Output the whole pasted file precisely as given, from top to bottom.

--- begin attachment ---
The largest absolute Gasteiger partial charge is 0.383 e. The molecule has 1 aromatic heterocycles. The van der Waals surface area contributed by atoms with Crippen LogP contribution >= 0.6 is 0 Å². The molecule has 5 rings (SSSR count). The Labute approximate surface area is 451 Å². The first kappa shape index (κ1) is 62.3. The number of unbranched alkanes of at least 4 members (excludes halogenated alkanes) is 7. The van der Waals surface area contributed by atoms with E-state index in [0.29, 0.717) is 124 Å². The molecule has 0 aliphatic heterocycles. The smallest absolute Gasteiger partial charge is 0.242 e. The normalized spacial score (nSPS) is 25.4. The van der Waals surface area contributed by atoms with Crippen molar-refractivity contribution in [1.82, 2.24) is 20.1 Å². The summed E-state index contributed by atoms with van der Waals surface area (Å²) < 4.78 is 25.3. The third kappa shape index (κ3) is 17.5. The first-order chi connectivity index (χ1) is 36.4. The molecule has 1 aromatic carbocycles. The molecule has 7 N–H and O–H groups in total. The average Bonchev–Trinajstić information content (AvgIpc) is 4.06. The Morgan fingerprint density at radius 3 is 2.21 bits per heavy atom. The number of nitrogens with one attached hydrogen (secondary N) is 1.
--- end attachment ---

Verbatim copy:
The largest absolute Gasteiger partial charge is 0.383 e. The molecule has 1 aromatic heterocycles. The van der Waals surface area contributed by atoms with Crippen LogP contribution >= 0.6 is 0 Å². The molecule has 5 rings (SSSR count). The Labute approximate surface area is 451 Å². The first kappa shape index (κ1) is 62.3. The number of unbranched alkanes of at least 4 members (excludes halogenated alkanes) is 7. The van der Waals surface area contributed by atoms with E-state index in [0.29, 0.717) is 124 Å². The molecule has 0 aliphatic heterocycles. The smallest absolute Gasteiger partial charge is 0.242 e. The normalized spacial score (nSPS) is 25.4. The van der Waals surface area contributed by atoms with Crippen molar-refractivity contribution in [1.82, 2.24) is 20.1 Å². The summed E-state index contributed by atoms with van der Waals surface area (Å²) < 4.78 is 25.3. The third kappa shape index (κ3) is 17.5. The first-order chi connectivity index (χ1) is 36.4. The molecule has 1 aromatic carbocycles. The molecule has 7 N–H and O–H groups in total. The average Bonchev–Trinajstić information content (AvgIpc) is 4.06. The Morgan fingerprint density at radius 3 is 2.21 bits per heavy atom. The number of nitrogens with one attached hydrogen (secondary N) is 1.